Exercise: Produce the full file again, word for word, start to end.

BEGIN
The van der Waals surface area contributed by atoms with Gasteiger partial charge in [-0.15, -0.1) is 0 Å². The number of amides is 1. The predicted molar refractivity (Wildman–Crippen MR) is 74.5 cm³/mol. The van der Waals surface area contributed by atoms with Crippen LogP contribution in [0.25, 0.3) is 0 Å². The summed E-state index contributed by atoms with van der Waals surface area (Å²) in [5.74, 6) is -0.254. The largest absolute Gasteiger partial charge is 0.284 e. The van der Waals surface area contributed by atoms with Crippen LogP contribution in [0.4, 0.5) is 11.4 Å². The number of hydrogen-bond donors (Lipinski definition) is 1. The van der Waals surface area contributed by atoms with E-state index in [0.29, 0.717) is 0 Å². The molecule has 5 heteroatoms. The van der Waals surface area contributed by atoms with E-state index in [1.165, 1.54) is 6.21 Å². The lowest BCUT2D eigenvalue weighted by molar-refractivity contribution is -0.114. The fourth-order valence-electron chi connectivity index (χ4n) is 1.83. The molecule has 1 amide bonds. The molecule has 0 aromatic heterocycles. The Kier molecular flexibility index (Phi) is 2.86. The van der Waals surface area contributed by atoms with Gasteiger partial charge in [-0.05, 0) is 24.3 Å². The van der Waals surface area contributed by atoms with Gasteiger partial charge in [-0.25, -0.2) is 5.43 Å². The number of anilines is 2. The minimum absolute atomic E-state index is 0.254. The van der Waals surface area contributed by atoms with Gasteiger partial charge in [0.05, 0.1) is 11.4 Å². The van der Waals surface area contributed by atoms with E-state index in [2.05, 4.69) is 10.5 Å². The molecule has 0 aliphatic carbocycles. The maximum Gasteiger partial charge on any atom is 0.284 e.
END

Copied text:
The van der Waals surface area contributed by atoms with Gasteiger partial charge in [-0.15, -0.1) is 0 Å². The number of amides is 1. The predicted molar refractivity (Wildman–Crippen MR) is 74.5 cm³/mol. The van der Waals surface area contributed by atoms with Crippen LogP contribution in [0.25, 0.3) is 0 Å². The summed E-state index contributed by atoms with van der Waals surface area (Å²) in [5.74, 6) is -0.254. The largest absolute Gasteiger partial charge is 0.284 e. The van der Waals surface area contributed by atoms with Crippen LogP contribution in [0.4, 0.5) is 11.4 Å². The number of hydrogen-bond donors (Lipinski definition) is 1. The van der Waals surface area contributed by atoms with E-state index in [0.29, 0.717) is 0 Å². The molecule has 5 heteroatoms. The van der Waals surface area contributed by atoms with E-state index in [1.165, 1.54) is 6.21 Å². The lowest BCUT2D eigenvalue weighted by molar-refractivity contribution is -0.114. The fourth-order valence-electron chi connectivity index (χ4n) is 1.83. The molecule has 1 amide bonds. The molecule has 0 aromatic heterocycles. The Kier molecular flexibility index (Phi) is 2.86. The van der Waals surface area contributed by atoms with Gasteiger partial charge in [-0.05, 0) is 24.3 Å². The van der Waals surface area contributed by atoms with Gasteiger partial charge in [-0.25, -0.2) is 5.43 Å². The number of anilines is 2. The minimum absolute atomic E-state index is 0.254. The van der Waals surface area contributed by atoms with Gasteiger partial charge in [0.05, 0.1) is 11.4 Å². The van der Waals surface area contributed by atoms with E-state index in [2.05, 4.69) is 10.5 Å². The molecule has 0 aliphatic carbocycles. The maximum Gasteiger partial charge on any atom is 0.284 e.